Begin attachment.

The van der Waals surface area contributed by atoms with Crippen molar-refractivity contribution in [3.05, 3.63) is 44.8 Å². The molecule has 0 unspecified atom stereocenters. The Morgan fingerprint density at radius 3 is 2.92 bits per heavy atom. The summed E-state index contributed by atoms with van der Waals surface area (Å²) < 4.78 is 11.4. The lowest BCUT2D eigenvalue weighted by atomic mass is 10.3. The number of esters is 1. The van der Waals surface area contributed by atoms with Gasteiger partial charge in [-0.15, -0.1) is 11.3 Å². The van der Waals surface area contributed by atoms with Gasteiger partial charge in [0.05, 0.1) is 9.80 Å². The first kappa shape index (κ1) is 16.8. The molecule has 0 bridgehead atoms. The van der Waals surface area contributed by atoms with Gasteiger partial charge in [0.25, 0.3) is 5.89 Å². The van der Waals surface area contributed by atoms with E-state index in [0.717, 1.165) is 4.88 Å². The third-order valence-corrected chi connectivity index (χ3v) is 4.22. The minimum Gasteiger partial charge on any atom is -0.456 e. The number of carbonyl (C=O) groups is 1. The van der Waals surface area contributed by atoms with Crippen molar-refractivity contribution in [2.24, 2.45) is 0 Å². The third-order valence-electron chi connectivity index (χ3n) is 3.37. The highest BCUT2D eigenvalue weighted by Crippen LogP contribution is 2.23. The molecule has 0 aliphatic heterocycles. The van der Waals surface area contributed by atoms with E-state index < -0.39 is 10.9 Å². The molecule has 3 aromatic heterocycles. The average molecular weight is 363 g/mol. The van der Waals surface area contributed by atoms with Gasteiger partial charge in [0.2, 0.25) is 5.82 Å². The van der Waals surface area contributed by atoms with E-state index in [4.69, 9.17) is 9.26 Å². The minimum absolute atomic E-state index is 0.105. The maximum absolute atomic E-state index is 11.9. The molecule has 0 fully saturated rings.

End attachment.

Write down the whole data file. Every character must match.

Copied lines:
The van der Waals surface area contributed by atoms with Crippen molar-refractivity contribution in [3.05, 3.63) is 44.8 Å². The molecule has 0 unspecified atom stereocenters. The Morgan fingerprint density at radius 3 is 2.92 bits per heavy atom. The summed E-state index contributed by atoms with van der Waals surface area (Å²) < 4.78 is 11.4. The lowest BCUT2D eigenvalue weighted by atomic mass is 10.3. The number of esters is 1. The van der Waals surface area contributed by atoms with Gasteiger partial charge in [-0.15, -0.1) is 11.3 Å². The van der Waals surface area contributed by atoms with Gasteiger partial charge in [0.05, 0.1) is 9.80 Å². The first kappa shape index (κ1) is 16.8. The molecule has 0 bridgehead atoms. The van der Waals surface area contributed by atoms with Gasteiger partial charge in [0.25, 0.3) is 5.89 Å². The van der Waals surface area contributed by atoms with E-state index in [0.717, 1.165) is 4.88 Å². The third-order valence-corrected chi connectivity index (χ3v) is 4.22. The minimum Gasteiger partial charge on any atom is -0.456 e. The number of carbonyl (C=O) groups is 1. The van der Waals surface area contributed by atoms with Crippen molar-refractivity contribution in [2.24, 2.45) is 0 Å². The third-order valence-electron chi connectivity index (χ3n) is 3.37. The highest BCUT2D eigenvalue weighted by Crippen LogP contribution is 2.23. The molecule has 0 aliphatic heterocycles. The van der Waals surface area contributed by atoms with E-state index < -0.39 is 10.9 Å². The molecule has 3 aromatic heterocycles. The average molecular weight is 363 g/mol. The van der Waals surface area contributed by atoms with Gasteiger partial charge in [0.2, 0.25) is 5.82 Å². The van der Waals surface area contributed by atoms with E-state index in [4.69, 9.17) is 9.26 Å². The minimum absolute atomic E-state index is 0.105. The maximum absolute atomic E-state index is 11.9. The molecule has 0 fully saturated rings.